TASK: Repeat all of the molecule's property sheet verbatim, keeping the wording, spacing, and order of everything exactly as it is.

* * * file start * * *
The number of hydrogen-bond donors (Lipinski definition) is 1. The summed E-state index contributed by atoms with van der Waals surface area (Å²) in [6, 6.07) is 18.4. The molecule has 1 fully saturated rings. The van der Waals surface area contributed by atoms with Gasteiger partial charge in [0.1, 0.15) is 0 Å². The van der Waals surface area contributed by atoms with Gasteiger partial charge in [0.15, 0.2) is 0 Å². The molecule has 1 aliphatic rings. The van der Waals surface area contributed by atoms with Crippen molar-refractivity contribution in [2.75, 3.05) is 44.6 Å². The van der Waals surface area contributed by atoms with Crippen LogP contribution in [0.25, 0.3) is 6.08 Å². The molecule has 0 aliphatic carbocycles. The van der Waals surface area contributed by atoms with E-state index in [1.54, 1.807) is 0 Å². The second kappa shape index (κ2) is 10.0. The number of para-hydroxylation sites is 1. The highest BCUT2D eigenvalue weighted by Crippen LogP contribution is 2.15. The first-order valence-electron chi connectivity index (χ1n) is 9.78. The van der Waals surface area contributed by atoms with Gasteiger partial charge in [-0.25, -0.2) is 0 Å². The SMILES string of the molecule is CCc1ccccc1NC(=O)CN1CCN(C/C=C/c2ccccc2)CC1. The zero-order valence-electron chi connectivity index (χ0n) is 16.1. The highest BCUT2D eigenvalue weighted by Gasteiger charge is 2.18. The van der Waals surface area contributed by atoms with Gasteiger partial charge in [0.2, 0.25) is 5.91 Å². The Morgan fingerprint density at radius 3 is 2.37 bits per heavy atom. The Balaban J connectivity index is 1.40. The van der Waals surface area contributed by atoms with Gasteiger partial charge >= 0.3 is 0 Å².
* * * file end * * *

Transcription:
The number of hydrogen-bond donors (Lipinski definition) is 1. The summed E-state index contributed by atoms with van der Waals surface area (Å²) in [6, 6.07) is 18.4. The molecule has 1 fully saturated rings. The van der Waals surface area contributed by atoms with Gasteiger partial charge in [0.1, 0.15) is 0 Å². The van der Waals surface area contributed by atoms with Gasteiger partial charge in [0.15, 0.2) is 0 Å². The molecule has 1 aliphatic rings. The van der Waals surface area contributed by atoms with Crippen molar-refractivity contribution in [2.75, 3.05) is 44.6 Å². The van der Waals surface area contributed by atoms with Crippen LogP contribution in [0.25, 0.3) is 6.08 Å². The molecule has 0 aliphatic carbocycles. The van der Waals surface area contributed by atoms with E-state index in [1.54, 1.807) is 0 Å². The second kappa shape index (κ2) is 10.0. The number of para-hydroxylation sites is 1. The highest BCUT2D eigenvalue weighted by Crippen LogP contribution is 2.15. The first-order valence-electron chi connectivity index (χ1n) is 9.78. The van der Waals surface area contributed by atoms with Gasteiger partial charge in [-0.25, -0.2) is 0 Å². The SMILES string of the molecule is CCc1ccccc1NC(=O)CN1CCN(C/C=C/c2ccccc2)CC1. The zero-order valence-electron chi connectivity index (χ0n) is 16.1. The highest BCUT2D eigenvalue weighted by Gasteiger charge is 2.18. The van der Waals surface area contributed by atoms with Gasteiger partial charge in [0.2, 0.25) is 5.91 Å². The Morgan fingerprint density at radius 3 is 2.37 bits per heavy atom. The Balaban J connectivity index is 1.40. The van der Waals surface area contributed by atoms with Gasteiger partial charge >= 0.3 is 0 Å².